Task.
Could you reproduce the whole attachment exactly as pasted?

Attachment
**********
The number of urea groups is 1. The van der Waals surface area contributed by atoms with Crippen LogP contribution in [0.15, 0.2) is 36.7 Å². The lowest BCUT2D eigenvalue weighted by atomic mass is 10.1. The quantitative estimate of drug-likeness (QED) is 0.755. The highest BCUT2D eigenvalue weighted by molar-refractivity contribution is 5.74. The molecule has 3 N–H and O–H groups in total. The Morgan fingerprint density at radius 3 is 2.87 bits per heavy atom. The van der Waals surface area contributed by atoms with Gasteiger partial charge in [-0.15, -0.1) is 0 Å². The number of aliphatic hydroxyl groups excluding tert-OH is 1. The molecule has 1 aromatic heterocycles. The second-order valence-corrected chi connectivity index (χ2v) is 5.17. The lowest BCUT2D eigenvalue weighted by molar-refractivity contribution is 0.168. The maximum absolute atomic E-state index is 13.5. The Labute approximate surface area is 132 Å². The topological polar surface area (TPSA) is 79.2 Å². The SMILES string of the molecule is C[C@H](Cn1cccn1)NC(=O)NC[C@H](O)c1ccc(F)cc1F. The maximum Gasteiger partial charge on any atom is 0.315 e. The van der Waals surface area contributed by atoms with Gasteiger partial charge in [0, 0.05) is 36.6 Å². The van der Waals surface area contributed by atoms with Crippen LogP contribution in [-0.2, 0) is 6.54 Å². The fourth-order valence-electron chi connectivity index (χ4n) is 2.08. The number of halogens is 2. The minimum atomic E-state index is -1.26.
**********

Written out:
The number of urea groups is 1. The van der Waals surface area contributed by atoms with Crippen LogP contribution in [0.15, 0.2) is 36.7 Å². The lowest BCUT2D eigenvalue weighted by atomic mass is 10.1. The quantitative estimate of drug-likeness (QED) is 0.755. The highest BCUT2D eigenvalue weighted by molar-refractivity contribution is 5.74. The molecule has 3 N–H and O–H groups in total. The Morgan fingerprint density at radius 3 is 2.87 bits per heavy atom. The van der Waals surface area contributed by atoms with Gasteiger partial charge in [-0.15, -0.1) is 0 Å². The number of aliphatic hydroxyl groups excluding tert-OH is 1. The molecule has 1 aromatic heterocycles. The second-order valence-corrected chi connectivity index (χ2v) is 5.17. The lowest BCUT2D eigenvalue weighted by molar-refractivity contribution is 0.168. The maximum absolute atomic E-state index is 13.5. The Labute approximate surface area is 132 Å². The topological polar surface area (TPSA) is 79.2 Å². The SMILES string of the molecule is C[C@H](Cn1cccn1)NC(=O)NC[C@H](O)c1ccc(F)cc1F. The maximum Gasteiger partial charge on any atom is 0.315 e. The van der Waals surface area contributed by atoms with Gasteiger partial charge in [0, 0.05) is 36.6 Å². The van der Waals surface area contributed by atoms with Crippen LogP contribution in [-0.2, 0) is 6.54 Å². The fourth-order valence-electron chi connectivity index (χ4n) is 2.08. The number of halogens is 2. The minimum atomic E-state index is -1.26.